People were not happy with the news that Kanye West would be headlining this year’s Glastonbury festival — the UK’s largest music festival, which sees 135,000 festival-goers converge on Worthy Farm, in Southwest England, for one star-studded summer weekend each year. A change.org petition started by a Norfolk mann named Neil Lonsdale has already garnered over 50,000 signatures and a slew of angry comments. (Meanwhile, the “White People Angry about Kanye” Tumblr is seeing its highest flurry of activity since Beck-ghazi).
“Two years ago we had The Rolling Stones playing the Saturday night, and this year we get Kanye West?” Lonsdale told NME. “Glastonbury needs upbeat major artists. Glastonbury is an institution. It is expected that it has the biggest names. The biggest performers. Kanye does not represent that.”
This isn’t the first time that hiring a hip-hop act to headline Glastonbury has sparked outrage; Jay Z was the first hip-hop artist to headline the festival back in 2008, and it ignited a similar firestorm, with Oasis’s Noel Gallagher whining “Glastonbury has the tradition of guitar music," and "I'm not having hip-hop at Glastonbury.” (Jay Z had the last laugh, performing a historic, crowd-pleasing set that kicked off with a cover of Oasis’ Wonderwall). Even Beyonce's headlining gig got some backlash, back in 2011, as people bemoaned the continued “popification” of the festival (her set also kicked ass, naturally).
To be fair, no matter who headlines, there’s always controversy: Glastonbury is a uniquely English institution — it was originally titled the Pilton Pop, Blues & Folk Festival -- and many feel that inviting major global pop and R&B stars to headline the festival is a bastardization of the show’s low-key folk arts roots. Yet this divisiveness plays to an unhealthy strain of rock purism — a retrograde fetishization of the Beatles/Stones/Who/Zeppelin model of rock-god artist that clings to a tired insistence that rap isn’t “real music,” completely dismissing the different, but no less valuable and difficult, musical skills that hip-hop composition demands (electronic music has faced similar criticisms).
It’s also hard to ignore the racial component of these sorts of remarks. As critic Amina Taylor wrote in the Guardian during the Jay Z flap, there is a disquieting undercurrent to some of the criticism about Jay Z’s appearance. “If hip-hop, the music that has been the soundtrack for my life, is not welcome, then I don't feel welcome either. There has never been any public outcry about black, non-guitar acts performing at Glastonbury (Dizzee Rascal, Al Green, Jimmy Cliff), just so long as they stay at the bottom of the bill. Know thy place. Move up to headline status and things suddenly take a different turn. Do well, but not too well; that will most definitely be held against you."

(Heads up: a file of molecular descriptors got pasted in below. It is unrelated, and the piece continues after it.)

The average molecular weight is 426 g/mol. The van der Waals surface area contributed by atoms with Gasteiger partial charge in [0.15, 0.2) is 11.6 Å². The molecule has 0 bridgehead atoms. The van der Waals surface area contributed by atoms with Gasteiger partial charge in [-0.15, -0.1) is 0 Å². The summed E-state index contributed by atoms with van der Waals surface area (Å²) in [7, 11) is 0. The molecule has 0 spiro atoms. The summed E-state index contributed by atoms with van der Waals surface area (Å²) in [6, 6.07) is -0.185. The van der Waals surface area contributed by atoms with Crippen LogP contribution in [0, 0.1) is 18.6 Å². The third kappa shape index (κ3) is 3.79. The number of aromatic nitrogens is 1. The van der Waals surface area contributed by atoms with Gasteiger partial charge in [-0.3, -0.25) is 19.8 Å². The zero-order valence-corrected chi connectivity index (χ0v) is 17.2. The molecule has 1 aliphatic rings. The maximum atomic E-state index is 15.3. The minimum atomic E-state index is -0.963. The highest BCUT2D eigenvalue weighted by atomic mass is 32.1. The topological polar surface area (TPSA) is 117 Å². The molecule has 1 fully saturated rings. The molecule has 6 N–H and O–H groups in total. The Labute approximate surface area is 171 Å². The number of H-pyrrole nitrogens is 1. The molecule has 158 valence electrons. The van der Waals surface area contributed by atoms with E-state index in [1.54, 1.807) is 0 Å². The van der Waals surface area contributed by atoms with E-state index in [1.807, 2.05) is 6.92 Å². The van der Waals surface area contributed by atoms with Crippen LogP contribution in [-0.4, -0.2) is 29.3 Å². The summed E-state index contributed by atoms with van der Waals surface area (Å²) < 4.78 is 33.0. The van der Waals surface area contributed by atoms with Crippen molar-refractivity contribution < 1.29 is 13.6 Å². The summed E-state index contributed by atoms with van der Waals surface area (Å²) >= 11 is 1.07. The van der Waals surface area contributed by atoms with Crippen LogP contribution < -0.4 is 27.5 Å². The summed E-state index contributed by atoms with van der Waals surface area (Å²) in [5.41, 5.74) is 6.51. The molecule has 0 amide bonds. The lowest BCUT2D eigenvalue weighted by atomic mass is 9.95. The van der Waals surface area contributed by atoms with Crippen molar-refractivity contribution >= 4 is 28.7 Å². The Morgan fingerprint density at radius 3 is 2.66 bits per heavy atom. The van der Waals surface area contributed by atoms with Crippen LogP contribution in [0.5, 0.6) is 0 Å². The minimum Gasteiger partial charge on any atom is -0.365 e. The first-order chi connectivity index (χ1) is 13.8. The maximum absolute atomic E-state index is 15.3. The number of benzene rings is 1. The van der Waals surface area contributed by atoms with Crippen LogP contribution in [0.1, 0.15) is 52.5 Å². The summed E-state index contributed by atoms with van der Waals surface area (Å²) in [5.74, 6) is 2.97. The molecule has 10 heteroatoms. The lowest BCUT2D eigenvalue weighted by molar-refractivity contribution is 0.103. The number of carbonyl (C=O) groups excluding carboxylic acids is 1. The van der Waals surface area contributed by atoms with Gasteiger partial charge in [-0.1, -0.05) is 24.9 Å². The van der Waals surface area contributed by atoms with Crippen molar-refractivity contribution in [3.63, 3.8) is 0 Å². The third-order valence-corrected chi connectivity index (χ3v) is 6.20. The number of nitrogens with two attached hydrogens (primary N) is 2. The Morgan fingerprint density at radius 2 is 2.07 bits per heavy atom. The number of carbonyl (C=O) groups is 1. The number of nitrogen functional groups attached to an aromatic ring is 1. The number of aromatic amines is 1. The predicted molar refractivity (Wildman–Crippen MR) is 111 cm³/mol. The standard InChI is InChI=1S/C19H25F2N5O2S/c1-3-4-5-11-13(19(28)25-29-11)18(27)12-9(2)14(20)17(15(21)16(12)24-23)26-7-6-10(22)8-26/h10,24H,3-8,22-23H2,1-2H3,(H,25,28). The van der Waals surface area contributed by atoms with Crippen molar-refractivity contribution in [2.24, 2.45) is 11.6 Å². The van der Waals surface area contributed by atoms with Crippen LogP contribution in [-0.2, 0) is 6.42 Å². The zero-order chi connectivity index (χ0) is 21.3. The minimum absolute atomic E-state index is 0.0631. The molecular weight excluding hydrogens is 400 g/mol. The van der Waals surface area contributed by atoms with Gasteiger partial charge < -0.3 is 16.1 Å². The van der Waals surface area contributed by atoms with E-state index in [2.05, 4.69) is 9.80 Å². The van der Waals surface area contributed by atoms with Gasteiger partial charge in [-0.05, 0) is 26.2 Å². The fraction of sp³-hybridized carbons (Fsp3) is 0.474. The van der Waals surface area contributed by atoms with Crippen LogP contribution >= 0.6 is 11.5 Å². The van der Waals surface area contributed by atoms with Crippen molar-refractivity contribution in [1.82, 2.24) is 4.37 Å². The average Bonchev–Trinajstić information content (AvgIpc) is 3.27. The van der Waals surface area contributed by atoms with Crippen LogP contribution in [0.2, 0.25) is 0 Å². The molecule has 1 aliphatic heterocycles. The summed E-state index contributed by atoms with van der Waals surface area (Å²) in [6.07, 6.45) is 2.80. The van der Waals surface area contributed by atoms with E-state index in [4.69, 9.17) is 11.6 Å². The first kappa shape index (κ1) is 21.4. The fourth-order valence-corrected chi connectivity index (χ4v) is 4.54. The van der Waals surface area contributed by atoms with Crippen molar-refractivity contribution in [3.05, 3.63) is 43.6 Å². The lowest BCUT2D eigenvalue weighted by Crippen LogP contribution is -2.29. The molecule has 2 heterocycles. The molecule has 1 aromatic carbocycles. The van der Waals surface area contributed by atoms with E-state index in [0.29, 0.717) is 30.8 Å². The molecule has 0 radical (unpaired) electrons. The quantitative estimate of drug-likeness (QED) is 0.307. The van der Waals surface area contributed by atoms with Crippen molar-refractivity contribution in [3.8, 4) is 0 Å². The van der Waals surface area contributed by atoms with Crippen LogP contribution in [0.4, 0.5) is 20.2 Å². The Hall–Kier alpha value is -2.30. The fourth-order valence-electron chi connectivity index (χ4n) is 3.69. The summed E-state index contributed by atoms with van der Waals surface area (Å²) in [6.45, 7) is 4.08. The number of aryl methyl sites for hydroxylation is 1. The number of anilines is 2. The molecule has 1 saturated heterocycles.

Or, as critic Jo Haynes wrote in her analysis of the Jay Z incident in her book "Music, Difference and the Residue of Race": “The support for rock was interpreted as a racist preference for white music and musicians, drawing on the historical associations between rock music, whiteness and Britishness.” Hip-hop is a distinctly American art-form; as Haynes suggests, the backlash speaks to a certain strain of anti-Americanism within the UK, that rejects the perceived Americanization of global pop culture and supports British acts as a form of cultural patriotism and a way of asserting Nationalist ideals (despite rock’s decidedly American origins).
Sure, there’s value in tradition — but things have changed a whole lot since Glasto launched back in the 1970s. Back then, the festival catered to an audience of 1,500, the ticket price was one pound, and there was free milk from the cows at Glastonbury farm. Now it draws 200,000 people who pay upwards of 200 pounds to see some of the biggest artists from across the globe, in all genres, in a three-day food, arts and music spectacle with its own city-sized economy. Likewise, the face of the music industry has changed substantially — hip-hop and electronic artists are global superstars, and it makes no sense for Glastonbury to pretend otherwise. To say that Kanye shouldn’t play Glastonbury because he doesn’t play guitar seems like a bizarre bit of retro conservatism that isn’t reflective of the tastes and desires of the majority of festival-goers.
Of course, Kanye comes with his own individual baggage, and maybe people just don’t want to see naked pictures of Kim -- swish! -- projected during the performance or are worried the scaffolding supporting the Pyramid stage will buckle under the weight of Kanye's massive ego. That’s another story. But if it’s about the music — and it should be — these sorts of silly, dated criticisms need to be put to rest.